There they saw the severed head of the wise man Ashere. The body had been eaten. The lake bubbled with blood. The surface of the water writhed with slithering reptiles, eels lashed about at the lake-edge.

Only Beowulf dared to dive into that black depth. He felt himself dragged down and down. Just when he thought his lungs would burst, he saw a cave above the level of the water.

He crawled into a den of treasures the ogres had gathered. He saw the dead body of Grendel, and drew his sword. Suddenly Grendel’s mother slashed at him with her talons. Beowulf stabbed, but the blade melted on her skin. He flung away the useless sword. He was not worried, he still had the strength of his own hands. He hauled the foul monster to the floor, but she tripped him, and he fell.

On the wall hung a huge sword that had been made for Giants in the Ancient Days. Beowulf grabbed the hilt and pulled with all his might. The sword came down and fell across the neck of the ogress – she was killed. Beowulf cut off the great head of the Grendel, and swam with it to the surface, taking it in triumph to Heorot.

He was welcomed as a glorious hero. He was given rings of gold, and fast horses with the finest saddles. When he finally travelled home, he was welcomed by his own people, and became their King for fifty years. In his old age, he was to face a final test.

There came a day when a servant stumbled into a cleft in the rocky coast, and discovered a pile of buried treasure. He stole a goblet and took it to King Beowulf for a reward. But this ancient treasure was guarded by a dragon. Furious at his loss, the fire-breathing fiend looked for his goblet by burning down every house around.

Beowulf knew what he must do. He was not greedy for gold – he was always a generous giver of rings; but the treasure-hoarding dragon was so jealous, its very breath burned. So Beowulf had a long shield specially made of iron, and went willingly to fight the flying Worm.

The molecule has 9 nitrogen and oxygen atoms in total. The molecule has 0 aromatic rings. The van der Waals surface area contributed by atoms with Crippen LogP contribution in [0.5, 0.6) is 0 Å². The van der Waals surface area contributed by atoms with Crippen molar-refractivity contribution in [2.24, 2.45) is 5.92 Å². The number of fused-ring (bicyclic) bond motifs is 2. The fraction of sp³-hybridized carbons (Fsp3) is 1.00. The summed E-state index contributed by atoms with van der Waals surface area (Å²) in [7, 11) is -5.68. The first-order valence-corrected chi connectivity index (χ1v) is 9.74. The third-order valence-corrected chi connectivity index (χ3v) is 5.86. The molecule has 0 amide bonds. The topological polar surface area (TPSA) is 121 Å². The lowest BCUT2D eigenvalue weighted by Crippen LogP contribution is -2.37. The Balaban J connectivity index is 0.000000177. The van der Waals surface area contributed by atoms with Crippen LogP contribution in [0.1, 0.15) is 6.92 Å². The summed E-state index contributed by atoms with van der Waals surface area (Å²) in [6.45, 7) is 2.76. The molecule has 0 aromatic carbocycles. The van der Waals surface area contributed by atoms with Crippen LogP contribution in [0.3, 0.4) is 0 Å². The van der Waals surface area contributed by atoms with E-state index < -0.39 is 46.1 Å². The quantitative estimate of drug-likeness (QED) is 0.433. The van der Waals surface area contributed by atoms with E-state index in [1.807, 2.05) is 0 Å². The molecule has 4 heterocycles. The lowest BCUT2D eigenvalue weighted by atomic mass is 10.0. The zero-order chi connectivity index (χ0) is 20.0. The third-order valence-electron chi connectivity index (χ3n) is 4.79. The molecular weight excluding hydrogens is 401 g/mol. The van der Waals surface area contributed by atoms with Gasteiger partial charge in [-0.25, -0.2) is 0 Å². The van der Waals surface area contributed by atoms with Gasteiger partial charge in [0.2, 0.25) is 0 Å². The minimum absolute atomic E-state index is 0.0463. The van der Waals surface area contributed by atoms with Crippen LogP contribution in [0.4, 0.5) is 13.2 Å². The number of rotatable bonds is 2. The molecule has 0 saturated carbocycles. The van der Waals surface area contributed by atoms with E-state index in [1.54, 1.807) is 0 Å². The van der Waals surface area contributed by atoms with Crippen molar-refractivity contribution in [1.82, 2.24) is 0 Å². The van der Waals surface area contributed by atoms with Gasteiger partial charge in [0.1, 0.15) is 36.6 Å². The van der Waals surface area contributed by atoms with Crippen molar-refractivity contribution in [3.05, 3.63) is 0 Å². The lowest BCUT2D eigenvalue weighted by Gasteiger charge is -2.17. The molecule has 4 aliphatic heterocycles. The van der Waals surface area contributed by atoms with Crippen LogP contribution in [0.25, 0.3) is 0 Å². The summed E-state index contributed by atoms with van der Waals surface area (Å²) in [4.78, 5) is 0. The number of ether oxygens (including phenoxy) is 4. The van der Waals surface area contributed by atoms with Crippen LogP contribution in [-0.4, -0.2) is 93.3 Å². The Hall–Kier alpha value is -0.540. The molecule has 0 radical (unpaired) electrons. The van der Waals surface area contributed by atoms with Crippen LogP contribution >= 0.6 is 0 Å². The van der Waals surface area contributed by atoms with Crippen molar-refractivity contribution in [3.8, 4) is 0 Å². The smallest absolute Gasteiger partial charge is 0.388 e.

The other Earls stood far off as Beowulf approached. The dragon slowly unfurled its writhing coils. Beowulf brought his sword down on its bony head – and the blade broke! Beowulf’s arm was too strong for the sword and now he stood without a weapon.

Only one Earl, Wiglaf, came forward to help his king. This youth had never faced a fight but his sense of honour forced him, today, to earn his right to wear a sword. The Dragon spat fire...Wiglaf’s wooden shield was withered into ashes. He sheltered behind Beowulf’s iron shield, and his sword-hand was scorched in the flames.

The Dragon swooped...its red-hot fangs sank into Beowulf’s neck. As the hero desperately wrestled for his life, Wiglaf struck at the underbelly, and the monster weakened. The King staggered. With the last of his strength, he drew a dagger, stabbed, and the dragon fell dead.

But poison was boiling in Beowulf’s blood. Wiglaf helped him to unbuckle his helmet, and the old king’s eyes at last grew dim.
“Bury me on the brow of the cliff, and build a barrow-mound over me, so home-coming ships may see it from far off, and be guided safely to harbour. My father and grandfather were great warriors; fate took them to their deaths, and now, I follow.”